As this month CustomerThink is focusing on Customer Loyalty, I thought I would use my blog to share some of the results of our 2008 Sales Performance Optimization (SPO) study to demonstrate that if you are equating satisfaction with loyalty and advocacy, you may well be making a big mistake.
Let’s explore this premise by looking at an example most of us in sales can relate to. The vast majority of companies we surveyed have a CRM system installed. And of those who do not, others still have reps using applications they have selected on their own. This means that most of you reading this blog are likely customers of a CRM vendor. Well, how do you really feel about them?
As part of our 2008 SPO survey, we asked the study participants the following question: How satisfied are you with your current CRM vendor?. The responses we received were: 19% Very Satisfied, 42% Satisfied, 27% Neutral, 12% Dissatisfied. Based on these numbers alone you could assume that 61% of users are satisfied (or better) and 39% are less than satisfied, and therefore make the leap of faith that 61% of your customers are loyal to you. But you would be wrong.
The reason I say that is that we asked a follow-up question: Would you buy from again/recommend your current vendor to others? This time the responses were 18% Absolutely, 29% Very Likely, 37% Somewhat Likely, 16% Unlikely. Our benchmarking has shown that if a customer is only Somewhat Likely their loyalty is in serious doubt, as they can be swayed too easily by another player in the market. So we would read these findings as 47% are loyal enough to do business with you again or give you a solid recommendation to others and 53% are not.
In this case, if a CRM vendor just asked the satisfaction question they would be assuming that significantly more of their customers are more loyal to them than they really are. So how do we get the real skinny on what they are thinking? Here are some ideas to consider:
– Start a Customer Advisory Board: This is not a user group, because while those are useful the conversation too often focuses on features and functions of the product or service you offer versus all of the factors that can impact loyalty: service levels, terms and conditions of working together, the quality of your people, your reputation in the marketplace, etc. The intent of a Customer Advisory Board is to give you candid feedback on all the aspects of how you engage with clients.
– Independent Customer Audits: One computer firm we benchmarked has graduate students from a nearby university do quarterly interviews with a random subset of their customer base. The interviewers have no vested interest in the status quo, and so they are open to really hearing want the customer is saying, versus interpreting what they think they might be saying.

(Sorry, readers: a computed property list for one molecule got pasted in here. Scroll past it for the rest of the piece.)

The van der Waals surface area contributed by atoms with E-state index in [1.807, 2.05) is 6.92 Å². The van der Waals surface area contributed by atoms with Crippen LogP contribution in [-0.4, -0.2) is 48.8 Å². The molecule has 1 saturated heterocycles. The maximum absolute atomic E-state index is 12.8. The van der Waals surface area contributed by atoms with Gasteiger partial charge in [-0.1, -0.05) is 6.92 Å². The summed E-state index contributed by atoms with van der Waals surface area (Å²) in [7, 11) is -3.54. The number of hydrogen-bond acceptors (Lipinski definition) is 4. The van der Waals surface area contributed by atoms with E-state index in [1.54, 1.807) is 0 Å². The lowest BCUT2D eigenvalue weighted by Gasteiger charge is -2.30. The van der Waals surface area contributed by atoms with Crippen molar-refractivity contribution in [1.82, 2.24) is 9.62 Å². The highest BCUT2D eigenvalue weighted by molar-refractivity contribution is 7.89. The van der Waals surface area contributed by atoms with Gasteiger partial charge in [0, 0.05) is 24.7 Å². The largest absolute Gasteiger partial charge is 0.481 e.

– Conduct Lost Customer Interviews: If you lose a client, do you call them and ask them why? Something about how you performed didn’t meet the expectations if they went with another vendor or stopped using your type of offering altogether. Invest the time to find out what that is.
Loyalty is extremely valuable to a company, especially in today’s turbulent marketplace. But as things can change very quickly within our sales ecosystems, we need to really make sure that we know what our customer’s really think of us, and revalidate those assumptions on a regular basis.
Jim, good initiatives regarding actions to be taken by companies to complement surveys. My own experience with setting up and running advisory boards is that it not only gives good insights/feedback from customers but also increases the trust level, which positively affects commitment and hence loyalty.
Going one step back to the actual survey you mention, however, most of these tend to focus on satisfaction rather than loyalty and when they do address the element of loyalty the focus is on behavioral loyalty only and the split pretty much like this:
90% of questions regarding satisfaction
10% of questions regarding behavioral loyalty
Instead, in order to get more insight to actual loyalty, a survey (assuming that people are willing to respond to these types of questions) should include a balance of question addressing the following elements:
– behavioural loyalty
– attitudinal loyalty
Now, posting this as criticism of surveys would be too simple. Increasing the number of behavioral loyalty questions and even including attitudinal loyalty question is relatively easy but the following analysis of the data and making the connection between the two loyalty elements can be a (real) challenge.
An alternative is to complement the actual survey with other initiatives (e.g. the ones you list) that can give insights to the loyalty elements. Similar to you, I often select this approach, but I am curious to see how others manage to get insights into satisfaction, behavioral loyalty, and attitudinal loyalty from a survey (as it in some cases is not possible to run advisory groups etc)??